Not Your Usual Narrator
A narrator's point of view is a huge element in any story. But some narrators offer an especially unique perspective. Flush, by Virginia Woolf, is narrated by a cocker spaniel, and in Moo, by Jane Smiley, part of the novel is told from a pig's point of view. Take a look at this sampling of additional books with unconventional narrators.
2014 by Emma HealeyGet this item
Would you believe a woman with dementia who insists that something nefarious has befallen her missing friend? Despite Maud’s mental confusion, her suspicions are convincing and creepy. My sympathies were with this poor woman who could barely find her way home, and I worried for her safety.
2011 by S. J. WatsonGet this item
Recently made into a movie, this is psychological suspense narrated by an amnesiac. When Christine realizes that her amnesia is the result of a violent attack, things get dicey. Who can she trust and what will she remember next day? I did not know if her perceptions were accurate or the result of confusion and paranoia, making for a tense, gripping read. The movie’s good, too!
2014 by Claire CameronGet this item
The narrator of this grisly tale is five years old, lost in the woods after a horrific bear attack , accompanied only by her toddler brother. The author does an amazing job of imagining what kind of sense such a young child would make of this gruesome and challenging situation, how she could possibly survive, and deal with a baby brother, too!
2010 by Emma DonoghueGet this item
Another very young child narrates, this time from the room where he and his mother have been held captive since he was born. To Jack, TV is where sky and cars and other people exist. “Outside” is a name for something for which he has no concept. I was riveted on multiple levels by this story that is too often reflected in the news. Horrible, hopeful and suspenseful.
2000 by Nothomb, AmélieGet this item
Youngest narrator yet, this one is newborn and, at the completion of the novel, just turned three, observing Japanese culture with very fresh eyes. This novella is a uniquely creative, humorous, tongue-in-cheek bit of existentialism.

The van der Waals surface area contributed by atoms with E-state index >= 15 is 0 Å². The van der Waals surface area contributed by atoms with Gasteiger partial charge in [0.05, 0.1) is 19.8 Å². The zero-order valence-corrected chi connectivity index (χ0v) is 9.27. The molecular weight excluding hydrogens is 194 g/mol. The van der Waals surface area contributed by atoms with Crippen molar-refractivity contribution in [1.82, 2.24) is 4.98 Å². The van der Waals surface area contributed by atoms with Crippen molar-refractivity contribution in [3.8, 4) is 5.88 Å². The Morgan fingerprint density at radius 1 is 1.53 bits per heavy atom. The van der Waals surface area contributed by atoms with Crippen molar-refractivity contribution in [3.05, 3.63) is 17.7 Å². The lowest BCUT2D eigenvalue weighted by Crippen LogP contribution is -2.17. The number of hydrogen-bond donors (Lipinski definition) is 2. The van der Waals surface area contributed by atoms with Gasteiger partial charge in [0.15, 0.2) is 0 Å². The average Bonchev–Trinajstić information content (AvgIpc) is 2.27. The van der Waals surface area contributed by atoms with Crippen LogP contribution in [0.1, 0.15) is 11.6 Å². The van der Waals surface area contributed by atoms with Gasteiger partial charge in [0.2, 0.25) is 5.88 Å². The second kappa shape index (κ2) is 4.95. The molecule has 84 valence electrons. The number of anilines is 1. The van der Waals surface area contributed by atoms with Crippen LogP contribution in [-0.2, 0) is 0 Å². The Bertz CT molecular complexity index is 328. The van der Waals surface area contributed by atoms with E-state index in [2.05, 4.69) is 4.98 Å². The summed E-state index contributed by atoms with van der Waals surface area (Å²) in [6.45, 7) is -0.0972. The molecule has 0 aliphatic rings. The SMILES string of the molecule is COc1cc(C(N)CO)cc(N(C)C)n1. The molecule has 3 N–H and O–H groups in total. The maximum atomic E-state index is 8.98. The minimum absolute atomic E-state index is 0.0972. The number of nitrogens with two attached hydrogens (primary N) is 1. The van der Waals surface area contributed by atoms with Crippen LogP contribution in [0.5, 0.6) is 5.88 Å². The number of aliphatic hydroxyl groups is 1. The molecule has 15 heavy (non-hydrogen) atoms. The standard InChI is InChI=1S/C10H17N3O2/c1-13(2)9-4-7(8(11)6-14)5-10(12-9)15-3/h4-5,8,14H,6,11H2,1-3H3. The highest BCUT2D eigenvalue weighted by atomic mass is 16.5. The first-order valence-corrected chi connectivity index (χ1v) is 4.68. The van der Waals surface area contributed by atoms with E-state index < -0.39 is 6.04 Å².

2014 by Marilynne RobinsonGet this item
After a childhood on the run and barely any schooling, Lila is a misfit in town, yet her unschooled questions about religion are enlivening to her minister husband. I was intrigued by her outsider’s perspective as well as the notion that her difficult, itinerant existence still called to her.
2007 by Joshua FerrisGet this item
Who is narrating this novel? “We” work in an advertising firm, eavesdropping on each other’s lives from behind cubicle walls. Funny, brash, insightful and truly original in style, we readers may find aspects of ourselves and our co-workers reflected here, especially if we work in an office setting.
2011 by Julie OtsukaGet this item
Another novel using the unusual first person plural, Otsuka manages to give both a personal and collective portrait of the experiences of Japanese immigrants in the U.S. The style is incantatory and hypnotic, the content beautiful and terrible and illuminating; really a powerful, albeit tiny, book.
2006 by Markus ZusakGet this item
Who better to narrate a novel about Nazi Germany than Death? Turning the perspective around, the omniscient narrator is haunted by the human capacity for cruelty and horror, and the sheer numbers of the dying. Death looks for beauty amidst the horrors of the Holocaust and finds it in the life of young Liesel.
2013 by Graeme C SimsionGet this item
A scientist, who is vaguely aware that he cannot read social cues, designs a scientific method for finding his perfect mate. Miscommunications abound! Gradually, you'll see Don develop a greater understanding of social interactions and emotional attachment in this sweet, funny book. The sequel, The Rosie Effect, is now available.